Incentives for adding
sprinklers identified

A city panel will advise offering benefits
to condo owners who improve fire safety

A city advisory group has found some incentives that potentially could be offered for retrofitting about 300 older condominium buildings with fire sprinklers.

"None of these are done deals; none of these are in place," said Lloyd Rogers, chairman of the Residential Fire Safety Advisory Committee, of the incentives. The committee is made up of fire officials, city and state department heads, the Building Trades Council and condominium owner representatives.

The committee also found that there were greater fire damage and fire deaths in single-family dwellings than in high-rises, noted Rogers who is also a battalion chief with the Fire Prevention Bureau.

The mayor pushed the City Council for legislation requiring sprinkler systems after two high-rise fires in January. The requirement would cost the owners of about 12,600 condominium units between $5,000 and $10,000 each, the committee found.

A bill that would have given a tax credit to condominium owners for installing a sprinkler system in their buildings died in the state Legislature this session.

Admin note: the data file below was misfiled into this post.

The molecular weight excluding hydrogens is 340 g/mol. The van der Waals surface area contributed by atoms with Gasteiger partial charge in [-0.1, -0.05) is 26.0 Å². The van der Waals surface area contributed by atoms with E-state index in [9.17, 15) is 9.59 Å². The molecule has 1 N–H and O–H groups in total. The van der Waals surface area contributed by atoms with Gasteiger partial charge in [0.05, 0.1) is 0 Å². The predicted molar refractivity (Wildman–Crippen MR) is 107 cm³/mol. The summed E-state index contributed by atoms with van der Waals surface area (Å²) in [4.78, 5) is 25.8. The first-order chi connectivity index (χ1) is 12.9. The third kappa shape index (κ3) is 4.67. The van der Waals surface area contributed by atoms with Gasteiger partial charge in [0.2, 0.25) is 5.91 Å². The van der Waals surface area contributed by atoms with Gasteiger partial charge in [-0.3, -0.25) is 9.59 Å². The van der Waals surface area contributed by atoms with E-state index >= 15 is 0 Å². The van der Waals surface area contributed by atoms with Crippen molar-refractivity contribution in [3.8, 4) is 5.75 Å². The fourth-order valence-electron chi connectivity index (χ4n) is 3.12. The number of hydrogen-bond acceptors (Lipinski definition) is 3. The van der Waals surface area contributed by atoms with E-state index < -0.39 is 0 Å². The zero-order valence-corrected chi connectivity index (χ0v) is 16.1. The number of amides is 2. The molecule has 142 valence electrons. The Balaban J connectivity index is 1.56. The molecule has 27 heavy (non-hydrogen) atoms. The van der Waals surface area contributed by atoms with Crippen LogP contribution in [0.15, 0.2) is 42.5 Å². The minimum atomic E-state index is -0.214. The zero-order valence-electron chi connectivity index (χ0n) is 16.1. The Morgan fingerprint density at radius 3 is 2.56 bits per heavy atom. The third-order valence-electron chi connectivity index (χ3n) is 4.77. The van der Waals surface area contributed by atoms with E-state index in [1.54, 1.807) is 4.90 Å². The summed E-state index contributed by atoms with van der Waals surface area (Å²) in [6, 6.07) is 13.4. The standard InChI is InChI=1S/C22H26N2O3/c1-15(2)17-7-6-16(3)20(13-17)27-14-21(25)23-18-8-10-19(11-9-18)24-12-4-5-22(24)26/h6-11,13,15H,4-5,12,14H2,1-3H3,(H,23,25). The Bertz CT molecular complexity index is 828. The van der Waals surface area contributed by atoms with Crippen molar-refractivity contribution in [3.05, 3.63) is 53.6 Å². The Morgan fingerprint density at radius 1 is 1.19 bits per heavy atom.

"If the government wants to have this because they feel it's important for health and safety reasons, they're going to have to provide incentives," said Jane Sugimura, a member of the advisory committee.

The committee will soon issue its report recognizing that sprinklers could minimize loss of property and lives.

"I think that's a given," said Sugimura, president of the Hawaii Council of Association of Apartment Owners, which does not support mandating sprinkler systems.

But the report also makes the point that "you can't have the retrofitting without these incentives," she said.

The City Council's Public Safety Committee will likely not recommend passage of legislation to require sprinkler systems in all residential high-rises, since the state tax credit bill failed, said city Councilman Gary Okino, chairman of the Public Safety Committee, based on his understanding of what the report contains.

"We'll probably go back to the Legislature next year and try again," Okino said. "We got to try to be fair and balance both ends, because it's very expensive. Safety is important, but it's hard to put that burden on these apartment owners."

Okino said it would be tough for the city to offer incentives.

Other incentives include a federal tax credit (which Congress has not yet passed), city property tax reduction, waiving fees for water meters and building permit fees, modifying requirements to retrofit elevators and low-interest city loans (which would place a lien on the property) for qualified owners on fixed incomes.

City & County of Honolulu

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